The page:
Updated: Jan 17
I am writing this during that big snow storm my area received a few weeks prior to posting this. It’s early AM, it’s dark, windy, and snowy. I love this weather. I think it’s exciting; but I know not everybody feels this way. I have a YouTube video on my television of a realistically animated cabin with a crackling fireplace and pictured outside the window in this virtual world is a snow fall. It’s pretty absurd, but it’s working for me.
A couple years ago, it seemed like Americans discovered the word hygge. It’s Danish and we may not be able to define it in English. Hygge gets studied because despite the dark, cold winters in Scandinavian countries, measures of subjective well-being are consistently higher than much of the world’s population. Hygge is not quite cozy, but it’s warm with a sense of togetherness; closeness. There is a component of hygge that involves feeling safe as well as being in the present moment sincerely but informally. I'm not sure I know how to write a sentence with the word hygge and use it properly, but that’s what happens with these untranslatable concepts.
When I remember the articles I read about hygge a couple years ago, they were all “five ways to practice hygge!” Have a candle! Lots of blankets! A warm mug of something! A fire! Eat treats! Gather people around! Here are things you can buy to help you with that! Well, we’re going through a hard time and not only may money be scarce, but so is one of the important components of the concept— community and closeness.
I wonder, how do we experience closeness? Let’s imagine and use our senses.
Ok, ok, well-- I think one way to experience closeness may be warm lighting. Lighting can involve both seeing and smelling if you’re lucky enough to have a real candle.
If a room is filled with smells (hopefully pleasant), I think it creates a closeness. The air is heavy with scent.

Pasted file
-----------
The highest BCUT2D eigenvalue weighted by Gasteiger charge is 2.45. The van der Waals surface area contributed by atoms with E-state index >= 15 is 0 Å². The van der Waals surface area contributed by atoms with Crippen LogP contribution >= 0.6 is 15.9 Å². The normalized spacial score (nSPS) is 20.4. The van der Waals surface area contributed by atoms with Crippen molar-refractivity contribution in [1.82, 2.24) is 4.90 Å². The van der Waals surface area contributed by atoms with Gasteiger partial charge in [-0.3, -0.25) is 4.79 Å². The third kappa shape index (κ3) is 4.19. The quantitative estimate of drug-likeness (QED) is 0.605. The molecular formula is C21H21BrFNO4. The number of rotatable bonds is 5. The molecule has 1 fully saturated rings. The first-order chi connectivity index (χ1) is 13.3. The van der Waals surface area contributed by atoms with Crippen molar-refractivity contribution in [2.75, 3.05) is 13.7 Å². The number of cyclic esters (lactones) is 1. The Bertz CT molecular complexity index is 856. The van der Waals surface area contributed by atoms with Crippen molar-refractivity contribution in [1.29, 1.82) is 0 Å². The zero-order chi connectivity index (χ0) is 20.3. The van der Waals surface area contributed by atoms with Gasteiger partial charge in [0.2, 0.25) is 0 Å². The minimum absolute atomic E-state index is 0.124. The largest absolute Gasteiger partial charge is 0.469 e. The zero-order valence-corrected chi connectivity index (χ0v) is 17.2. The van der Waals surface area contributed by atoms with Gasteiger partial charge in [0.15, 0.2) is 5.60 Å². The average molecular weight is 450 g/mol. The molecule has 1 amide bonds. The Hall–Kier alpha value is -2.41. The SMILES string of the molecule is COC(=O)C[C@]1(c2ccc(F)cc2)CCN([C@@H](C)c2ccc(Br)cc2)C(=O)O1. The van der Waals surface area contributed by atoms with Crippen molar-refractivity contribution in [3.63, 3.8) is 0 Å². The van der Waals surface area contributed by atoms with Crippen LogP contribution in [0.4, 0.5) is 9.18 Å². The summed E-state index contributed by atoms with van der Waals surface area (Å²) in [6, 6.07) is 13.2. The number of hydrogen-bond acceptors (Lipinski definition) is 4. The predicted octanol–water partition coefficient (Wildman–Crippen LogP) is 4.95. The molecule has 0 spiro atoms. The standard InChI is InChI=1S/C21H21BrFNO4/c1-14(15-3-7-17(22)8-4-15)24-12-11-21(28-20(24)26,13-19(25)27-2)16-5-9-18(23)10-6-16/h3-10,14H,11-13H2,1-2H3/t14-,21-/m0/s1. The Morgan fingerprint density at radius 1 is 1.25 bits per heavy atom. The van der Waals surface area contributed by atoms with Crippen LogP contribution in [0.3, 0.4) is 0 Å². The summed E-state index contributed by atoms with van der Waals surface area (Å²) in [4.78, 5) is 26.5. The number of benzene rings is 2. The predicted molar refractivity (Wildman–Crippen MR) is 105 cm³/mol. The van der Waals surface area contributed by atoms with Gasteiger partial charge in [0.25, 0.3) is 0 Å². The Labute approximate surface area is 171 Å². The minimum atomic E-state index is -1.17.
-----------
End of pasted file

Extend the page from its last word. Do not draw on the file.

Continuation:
I mentioned I’m playing that video of a crackling fire (and, in reality, as the snowstorm ends outside, it’s really picking up on the video which makes me feel cozier). The video includes some outside noises and bringing the outside inside-- items from the natural world-- is part of hygge (Sights and sounds!)
To me, “close” air has significant density, almost like humidity. You could manifest this from scents or even light. A softness seems important, but what is soft to you?
I’ll let you figure out taste.
Another concept related to hygge (that seems to have political connotations, but I won’t get into them) is egalitarianism. If you’re in a room with your family, nobody is the star of the show. What if you’re in a room with yourself? This is almost meditative. Melting into your environment. Becoming a part of the dense, warm air (warmth used as a concept, not necessarily a temperature). We know that grounding ourselves in our senses is a calming skill and those are increasingly useful.
I bring this up now as we move into a version of winter that is new for us. Although the COVID vaccine is out, cases continue to rise. This may be the season that you know more people who are contracting the virus. If this first storm is any indication, it may be a long, cold winter. The more we can incorporate this kind of mindful living (or, may I venture to say, beneficial ways of living that we learn from other cultures) into our own, the more chance we have of coping. Another avenue for coping? Reach out.
Linnet, J. (2011). Money Can't Buy Me Hygge, Social Analysis, 55(2), 21-44. Retrieved Dec 17, 2020, from https://www.berghahnjournals.com/view/journals/social-analysis/55/2/sa550202.xml